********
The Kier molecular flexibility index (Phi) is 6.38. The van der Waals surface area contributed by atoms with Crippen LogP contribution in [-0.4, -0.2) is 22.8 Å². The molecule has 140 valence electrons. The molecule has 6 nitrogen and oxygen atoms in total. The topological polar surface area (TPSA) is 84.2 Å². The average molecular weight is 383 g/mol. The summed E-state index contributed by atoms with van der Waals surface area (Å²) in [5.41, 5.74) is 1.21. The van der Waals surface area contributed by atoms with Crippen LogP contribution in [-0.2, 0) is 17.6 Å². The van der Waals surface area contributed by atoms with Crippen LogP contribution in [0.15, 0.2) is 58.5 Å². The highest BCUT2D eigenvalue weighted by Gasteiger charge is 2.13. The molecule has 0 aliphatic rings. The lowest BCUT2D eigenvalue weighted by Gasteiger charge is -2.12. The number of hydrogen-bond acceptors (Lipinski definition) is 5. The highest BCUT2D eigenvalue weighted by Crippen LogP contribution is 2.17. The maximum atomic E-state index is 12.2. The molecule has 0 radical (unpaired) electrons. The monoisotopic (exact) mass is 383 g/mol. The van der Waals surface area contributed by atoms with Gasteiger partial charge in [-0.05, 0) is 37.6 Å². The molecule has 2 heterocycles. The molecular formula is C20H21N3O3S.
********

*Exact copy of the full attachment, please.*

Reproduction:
The Kier molecular flexibility index (Phi) is 6.38. The van der Waals surface area contributed by atoms with Crippen LogP contribution in [-0.4, -0.2) is 22.8 Å². The molecule has 140 valence electrons. The molecule has 6 nitrogen and oxygen atoms in total. The topological polar surface area (TPSA) is 84.2 Å². The average molecular weight is 383 g/mol. The summed E-state index contributed by atoms with van der Waals surface area (Å²) in [5.41, 5.74) is 1.21. The van der Waals surface area contributed by atoms with Crippen LogP contribution in [-0.2, 0) is 17.6 Å². The van der Waals surface area contributed by atoms with Crippen LogP contribution in [0.15, 0.2) is 58.5 Å². The highest BCUT2D eigenvalue weighted by Gasteiger charge is 2.13. The molecule has 0 aliphatic rings. The lowest BCUT2D eigenvalue weighted by Gasteiger charge is -2.12. The number of hydrogen-bond acceptors (Lipinski definition) is 5. The highest BCUT2D eigenvalue weighted by Crippen LogP contribution is 2.17. The maximum atomic E-state index is 12.2. The molecule has 0 radical (unpaired) electrons. The monoisotopic (exact) mass is 383 g/mol. The van der Waals surface area contributed by atoms with Gasteiger partial charge in [-0.05, 0) is 37.6 Å². The molecule has 2 heterocycles. The molecular formula is C20H21N3O3S.